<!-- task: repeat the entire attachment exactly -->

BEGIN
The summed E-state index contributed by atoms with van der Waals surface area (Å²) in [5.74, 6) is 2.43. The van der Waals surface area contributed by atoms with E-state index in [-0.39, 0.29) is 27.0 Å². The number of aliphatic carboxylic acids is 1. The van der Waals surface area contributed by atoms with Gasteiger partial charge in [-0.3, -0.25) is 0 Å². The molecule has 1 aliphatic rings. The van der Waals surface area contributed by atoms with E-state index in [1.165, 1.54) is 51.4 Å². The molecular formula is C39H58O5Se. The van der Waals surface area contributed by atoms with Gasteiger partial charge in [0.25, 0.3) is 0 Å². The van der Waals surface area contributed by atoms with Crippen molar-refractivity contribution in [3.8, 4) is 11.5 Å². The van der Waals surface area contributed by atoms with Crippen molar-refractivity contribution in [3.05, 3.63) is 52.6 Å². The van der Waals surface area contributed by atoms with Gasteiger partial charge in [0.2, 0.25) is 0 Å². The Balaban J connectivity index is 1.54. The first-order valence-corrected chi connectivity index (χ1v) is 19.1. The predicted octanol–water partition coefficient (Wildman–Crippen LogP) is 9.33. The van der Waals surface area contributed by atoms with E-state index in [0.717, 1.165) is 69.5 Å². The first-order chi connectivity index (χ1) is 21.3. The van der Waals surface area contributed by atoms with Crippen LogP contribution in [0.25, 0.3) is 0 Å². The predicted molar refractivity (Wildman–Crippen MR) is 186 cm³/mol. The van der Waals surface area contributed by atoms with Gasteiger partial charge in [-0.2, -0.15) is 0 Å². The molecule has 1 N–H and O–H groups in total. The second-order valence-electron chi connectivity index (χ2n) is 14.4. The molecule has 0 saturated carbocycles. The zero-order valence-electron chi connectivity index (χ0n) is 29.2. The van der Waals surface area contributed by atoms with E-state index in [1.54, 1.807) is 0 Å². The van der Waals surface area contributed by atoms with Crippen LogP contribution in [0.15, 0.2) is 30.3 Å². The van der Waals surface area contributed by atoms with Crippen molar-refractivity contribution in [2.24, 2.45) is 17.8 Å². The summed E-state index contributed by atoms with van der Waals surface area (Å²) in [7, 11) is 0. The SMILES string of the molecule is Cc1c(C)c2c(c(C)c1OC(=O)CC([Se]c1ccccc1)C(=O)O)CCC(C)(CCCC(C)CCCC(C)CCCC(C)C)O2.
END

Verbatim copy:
The summed E-state index contributed by atoms with van der Waals surface area (Å²) in [5.74, 6) is 2.43. The van der Waals surface area contributed by atoms with E-state index in [-0.39, 0.29) is 27.0 Å². The number of aliphatic carboxylic acids is 1. The van der Waals surface area contributed by atoms with Gasteiger partial charge in [-0.3, -0.25) is 0 Å². The molecule has 1 aliphatic rings. The van der Waals surface area contributed by atoms with E-state index in [1.165, 1.54) is 51.4 Å². The molecular formula is C39H58O5Se. The van der Waals surface area contributed by atoms with Gasteiger partial charge in [0.25, 0.3) is 0 Å². The van der Waals surface area contributed by atoms with Crippen molar-refractivity contribution in [3.8, 4) is 11.5 Å². The van der Waals surface area contributed by atoms with Crippen molar-refractivity contribution in [3.05, 3.63) is 52.6 Å². The van der Waals surface area contributed by atoms with Gasteiger partial charge in [0.2, 0.25) is 0 Å². The Balaban J connectivity index is 1.54. The first-order valence-corrected chi connectivity index (χ1v) is 19.1. The predicted octanol–water partition coefficient (Wildman–Crippen LogP) is 9.33. The van der Waals surface area contributed by atoms with E-state index in [0.717, 1.165) is 69.5 Å². The first-order chi connectivity index (χ1) is 21.3. The van der Waals surface area contributed by atoms with Crippen LogP contribution in [0.25, 0.3) is 0 Å². The predicted molar refractivity (Wildman–Crippen MR) is 186 cm³/mol. The van der Waals surface area contributed by atoms with Gasteiger partial charge in [-0.2, -0.15) is 0 Å². The molecule has 1 N–H and O–H groups in total. The second-order valence-electron chi connectivity index (χ2n) is 14.4. The molecule has 0 saturated carbocycles. The zero-order valence-electron chi connectivity index (χ0n) is 29.2. The van der Waals surface area contributed by atoms with E-state index in [1.54, 1.807) is 0 Å². The van der Waals surface area contributed by atoms with Crippen LogP contribution in [0.15, 0.2) is 30.3 Å². The van der Waals surface area contributed by atoms with Crippen molar-refractivity contribution in [2.24, 2.45) is 17.8 Å². The summed E-state index contributed by atoms with van der Waals surface area (Å²) in [7, 11) is 0. The SMILES string of the molecule is Cc1c(C)c2c(c(C)c1OC(=O)CC([Se]c1ccccc1)C(=O)O)CCC(C)(CCCC(C)CCCC(C)CCCC(C)C)O2.